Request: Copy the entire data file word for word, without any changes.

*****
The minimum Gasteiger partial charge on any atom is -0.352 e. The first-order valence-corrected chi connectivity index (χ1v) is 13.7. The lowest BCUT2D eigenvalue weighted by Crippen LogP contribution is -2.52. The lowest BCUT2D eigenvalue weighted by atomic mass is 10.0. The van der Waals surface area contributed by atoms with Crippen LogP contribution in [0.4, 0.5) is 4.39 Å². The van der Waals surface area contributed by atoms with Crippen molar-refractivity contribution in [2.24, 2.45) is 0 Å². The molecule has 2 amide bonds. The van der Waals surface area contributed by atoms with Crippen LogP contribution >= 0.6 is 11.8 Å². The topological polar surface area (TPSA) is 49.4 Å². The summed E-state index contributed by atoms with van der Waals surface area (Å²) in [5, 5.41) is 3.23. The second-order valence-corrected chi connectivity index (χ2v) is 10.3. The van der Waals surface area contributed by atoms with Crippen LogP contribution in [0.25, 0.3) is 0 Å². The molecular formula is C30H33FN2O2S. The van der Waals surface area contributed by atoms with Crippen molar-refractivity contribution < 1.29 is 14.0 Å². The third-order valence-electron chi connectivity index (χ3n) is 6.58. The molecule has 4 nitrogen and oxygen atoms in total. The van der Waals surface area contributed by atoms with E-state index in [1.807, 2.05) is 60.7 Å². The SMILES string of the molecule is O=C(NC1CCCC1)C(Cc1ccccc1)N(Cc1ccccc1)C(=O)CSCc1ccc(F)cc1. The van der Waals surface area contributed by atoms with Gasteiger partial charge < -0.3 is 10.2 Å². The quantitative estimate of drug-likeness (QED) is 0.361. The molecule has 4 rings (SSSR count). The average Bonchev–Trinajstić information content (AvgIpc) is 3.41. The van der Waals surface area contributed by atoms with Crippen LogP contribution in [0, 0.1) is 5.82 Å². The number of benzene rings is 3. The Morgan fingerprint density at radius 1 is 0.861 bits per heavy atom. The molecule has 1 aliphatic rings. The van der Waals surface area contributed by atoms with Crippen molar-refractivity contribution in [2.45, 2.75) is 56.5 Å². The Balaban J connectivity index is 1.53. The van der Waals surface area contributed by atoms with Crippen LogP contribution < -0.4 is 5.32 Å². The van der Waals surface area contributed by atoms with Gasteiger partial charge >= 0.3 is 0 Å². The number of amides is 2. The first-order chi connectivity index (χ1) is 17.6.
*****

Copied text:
The minimum Gasteiger partial charge on any atom is -0.352 e. The first-order valence-corrected chi connectivity index (χ1v) is 13.7. The lowest BCUT2D eigenvalue weighted by Crippen LogP contribution is -2.52. The lowest BCUT2D eigenvalue weighted by atomic mass is 10.0. The van der Waals surface area contributed by atoms with Crippen LogP contribution in [0.4, 0.5) is 4.39 Å². The van der Waals surface area contributed by atoms with Crippen molar-refractivity contribution in [2.24, 2.45) is 0 Å². The molecule has 2 amide bonds. The van der Waals surface area contributed by atoms with Crippen LogP contribution >= 0.6 is 11.8 Å². The topological polar surface area (TPSA) is 49.4 Å². The summed E-state index contributed by atoms with van der Waals surface area (Å²) in [5, 5.41) is 3.23. The second-order valence-corrected chi connectivity index (χ2v) is 10.3. The van der Waals surface area contributed by atoms with Crippen LogP contribution in [0.25, 0.3) is 0 Å². The molecular formula is C30H33FN2O2S. The van der Waals surface area contributed by atoms with Crippen molar-refractivity contribution < 1.29 is 14.0 Å². The third-order valence-electron chi connectivity index (χ3n) is 6.58. The molecule has 4 nitrogen and oxygen atoms in total. The van der Waals surface area contributed by atoms with E-state index in [1.807, 2.05) is 60.7 Å². The SMILES string of the molecule is O=C(NC1CCCC1)C(Cc1ccccc1)N(Cc1ccccc1)C(=O)CSCc1ccc(F)cc1. The van der Waals surface area contributed by atoms with Gasteiger partial charge < -0.3 is 10.2 Å². The quantitative estimate of drug-likeness (QED) is 0.361. The molecule has 4 rings (SSSR count). The average Bonchev–Trinajstić information content (AvgIpc) is 3.41. The van der Waals surface area contributed by atoms with Crippen LogP contribution in [0, 0.1) is 5.82 Å². The number of benzene rings is 3. The Morgan fingerprint density at radius 1 is 0.861 bits per heavy atom. The molecule has 1 aliphatic rings. The van der Waals surface area contributed by atoms with Crippen molar-refractivity contribution in [2.45, 2.75) is 56.5 Å². The Balaban J connectivity index is 1.53. The van der Waals surface area contributed by atoms with Crippen LogP contribution < -0.4 is 5.32 Å². The van der Waals surface area contributed by atoms with Gasteiger partial charge >= 0.3 is 0 Å². The number of amides is 2. The first-order chi connectivity index (χ1) is 17.6.